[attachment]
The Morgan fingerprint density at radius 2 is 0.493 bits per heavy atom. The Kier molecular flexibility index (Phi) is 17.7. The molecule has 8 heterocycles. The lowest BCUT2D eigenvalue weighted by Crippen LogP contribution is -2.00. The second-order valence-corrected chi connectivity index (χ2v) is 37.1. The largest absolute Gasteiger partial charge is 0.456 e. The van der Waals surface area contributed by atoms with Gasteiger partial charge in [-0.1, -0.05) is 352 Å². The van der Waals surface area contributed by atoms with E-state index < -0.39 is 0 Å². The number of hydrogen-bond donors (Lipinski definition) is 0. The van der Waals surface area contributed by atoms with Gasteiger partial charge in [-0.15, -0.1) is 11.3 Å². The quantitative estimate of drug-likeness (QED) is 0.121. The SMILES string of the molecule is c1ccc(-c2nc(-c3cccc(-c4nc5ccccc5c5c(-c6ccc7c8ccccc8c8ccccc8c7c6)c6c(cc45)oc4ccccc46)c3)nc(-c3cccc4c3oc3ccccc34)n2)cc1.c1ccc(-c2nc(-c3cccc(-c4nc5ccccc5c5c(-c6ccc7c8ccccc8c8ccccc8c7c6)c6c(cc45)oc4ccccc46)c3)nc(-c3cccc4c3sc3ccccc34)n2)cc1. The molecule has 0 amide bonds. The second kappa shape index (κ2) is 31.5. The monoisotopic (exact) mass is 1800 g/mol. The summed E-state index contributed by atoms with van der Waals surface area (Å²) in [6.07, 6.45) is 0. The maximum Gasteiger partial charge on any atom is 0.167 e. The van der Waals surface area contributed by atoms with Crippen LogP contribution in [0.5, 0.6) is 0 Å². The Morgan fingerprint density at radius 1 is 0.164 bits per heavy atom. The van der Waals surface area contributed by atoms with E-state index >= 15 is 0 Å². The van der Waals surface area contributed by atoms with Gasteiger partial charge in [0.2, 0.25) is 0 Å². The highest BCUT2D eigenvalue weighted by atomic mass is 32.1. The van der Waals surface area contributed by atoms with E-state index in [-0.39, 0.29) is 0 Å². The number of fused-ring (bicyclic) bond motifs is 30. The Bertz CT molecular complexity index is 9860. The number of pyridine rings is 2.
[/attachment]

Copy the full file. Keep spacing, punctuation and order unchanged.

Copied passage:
The Morgan fingerprint density at radius 2 is 0.493 bits per heavy atom. The Kier molecular flexibility index (Phi) is 17.7. The molecule has 8 heterocycles. The lowest BCUT2D eigenvalue weighted by Crippen LogP contribution is -2.00. The second-order valence-corrected chi connectivity index (χ2v) is 37.1. The largest absolute Gasteiger partial charge is 0.456 e. The van der Waals surface area contributed by atoms with Gasteiger partial charge in [-0.1, -0.05) is 352 Å². The van der Waals surface area contributed by atoms with E-state index < -0.39 is 0 Å². The number of hydrogen-bond donors (Lipinski definition) is 0. The van der Waals surface area contributed by atoms with Gasteiger partial charge in [-0.15, -0.1) is 11.3 Å². The quantitative estimate of drug-likeness (QED) is 0.121. The SMILES string of the molecule is c1ccc(-c2nc(-c3cccc(-c4nc5ccccc5c5c(-c6ccc7c8ccccc8c8ccccc8c7c6)c6c(cc45)oc4ccccc46)c3)nc(-c3cccc4c3oc3ccccc34)n2)cc1.c1ccc(-c2nc(-c3cccc(-c4nc5ccccc5c5c(-c6ccc7c8ccccc8c8ccccc8c7c6)c6c(cc45)oc4ccccc46)c3)nc(-c3cccc4c3sc3ccccc34)n2)cc1. The molecule has 0 amide bonds. The second kappa shape index (κ2) is 31.5. The monoisotopic (exact) mass is 1800 g/mol. The summed E-state index contributed by atoms with van der Waals surface area (Å²) in [6.07, 6.45) is 0. The maximum Gasteiger partial charge on any atom is 0.167 e. The van der Waals surface area contributed by atoms with Crippen LogP contribution in [0.5, 0.6) is 0 Å². The Morgan fingerprint density at radius 1 is 0.164 bits per heavy atom. The van der Waals surface area contributed by atoms with E-state index >= 15 is 0 Å². The van der Waals surface area contributed by atoms with Gasteiger partial charge in [0.2, 0.25) is 0 Å². The highest BCUT2D eigenvalue weighted by atomic mass is 32.1. The van der Waals surface area contributed by atoms with E-state index in [-0.39, 0.29) is 0 Å². The number of fused-ring (bicyclic) bond motifs is 30. The Bertz CT molecular complexity index is 9860. The number of pyridine rings is 2.